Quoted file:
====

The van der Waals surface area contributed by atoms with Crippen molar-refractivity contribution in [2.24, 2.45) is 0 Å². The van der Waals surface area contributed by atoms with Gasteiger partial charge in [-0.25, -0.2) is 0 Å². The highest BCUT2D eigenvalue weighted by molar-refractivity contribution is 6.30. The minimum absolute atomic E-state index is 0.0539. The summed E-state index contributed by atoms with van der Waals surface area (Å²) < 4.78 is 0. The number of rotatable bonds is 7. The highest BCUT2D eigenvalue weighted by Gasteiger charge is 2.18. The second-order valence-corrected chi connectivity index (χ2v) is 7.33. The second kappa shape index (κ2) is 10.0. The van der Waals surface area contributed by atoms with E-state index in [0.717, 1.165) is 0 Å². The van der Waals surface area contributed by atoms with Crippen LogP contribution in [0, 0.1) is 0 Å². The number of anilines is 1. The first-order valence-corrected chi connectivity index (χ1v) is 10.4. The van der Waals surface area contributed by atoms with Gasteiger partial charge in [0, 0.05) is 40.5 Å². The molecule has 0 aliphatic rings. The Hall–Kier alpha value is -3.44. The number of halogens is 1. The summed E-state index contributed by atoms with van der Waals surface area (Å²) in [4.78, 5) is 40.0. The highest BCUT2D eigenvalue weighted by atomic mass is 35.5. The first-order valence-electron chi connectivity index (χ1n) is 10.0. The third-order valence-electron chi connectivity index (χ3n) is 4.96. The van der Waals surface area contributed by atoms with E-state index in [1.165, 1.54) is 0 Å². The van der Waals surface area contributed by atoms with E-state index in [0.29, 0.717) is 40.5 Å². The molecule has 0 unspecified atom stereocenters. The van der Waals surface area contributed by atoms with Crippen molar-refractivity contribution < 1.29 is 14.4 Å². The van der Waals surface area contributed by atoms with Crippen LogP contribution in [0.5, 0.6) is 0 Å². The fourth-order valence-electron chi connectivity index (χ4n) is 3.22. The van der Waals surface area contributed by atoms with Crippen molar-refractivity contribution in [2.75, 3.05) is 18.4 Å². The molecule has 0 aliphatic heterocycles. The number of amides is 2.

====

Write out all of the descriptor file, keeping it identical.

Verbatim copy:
The van der Waals surface area contributed by atoms with Crippen molar-refractivity contribution in [2.24, 2.45) is 0 Å². The van der Waals surface area contributed by atoms with Gasteiger partial charge in [-0.25, -0.2) is 0 Å². The highest BCUT2D eigenvalue weighted by molar-refractivity contribution is 6.30. The minimum absolute atomic E-state index is 0.0539. The summed E-state index contributed by atoms with van der Waals surface area (Å²) < 4.78 is 0. The number of rotatable bonds is 7. The highest BCUT2D eigenvalue weighted by Gasteiger charge is 2.18. The second-order valence-corrected chi connectivity index (χ2v) is 7.33. The second kappa shape index (κ2) is 10.0. The van der Waals surface area contributed by atoms with E-state index in [0.717, 1.165) is 0 Å². The van der Waals surface area contributed by atoms with Crippen LogP contribution in [0, 0.1) is 0 Å². The number of anilines is 1. The first-order valence-corrected chi connectivity index (χ1v) is 10.4. The van der Waals surface area contributed by atoms with Gasteiger partial charge in [0, 0.05) is 40.5 Å². The molecule has 0 aliphatic rings. The Hall–Kier alpha value is -3.44. The number of halogens is 1. The summed E-state index contributed by atoms with van der Waals surface area (Å²) in [4.78, 5) is 40.0. The highest BCUT2D eigenvalue weighted by atomic mass is 35.5. The first-order valence-electron chi connectivity index (χ1n) is 10.0. The third-order valence-electron chi connectivity index (χ3n) is 4.96. The van der Waals surface area contributed by atoms with E-state index in [1.165, 1.54) is 0 Å². The van der Waals surface area contributed by atoms with E-state index in [0.29, 0.717) is 40.5 Å². The molecule has 0 unspecified atom stereocenters. The van der Waals surface area contributed by atoms with Crippen molar-refractivity contribution < 1.29 is 14.4 Å². The van der Waals surface area contributed by atoms with Crippen LogP contribution in [0.5, 0.6) is 0 Å². The fourth-order valence-electron chi connectivity index (χ4n) is 3.22. The van der Waals surface area contributed by atoms with Crippen molar-refractivity contribution in [2.75, 3.05) is 18.4 Å². The molecule has 0 aliphatic heterocycles. The number of amides is 2.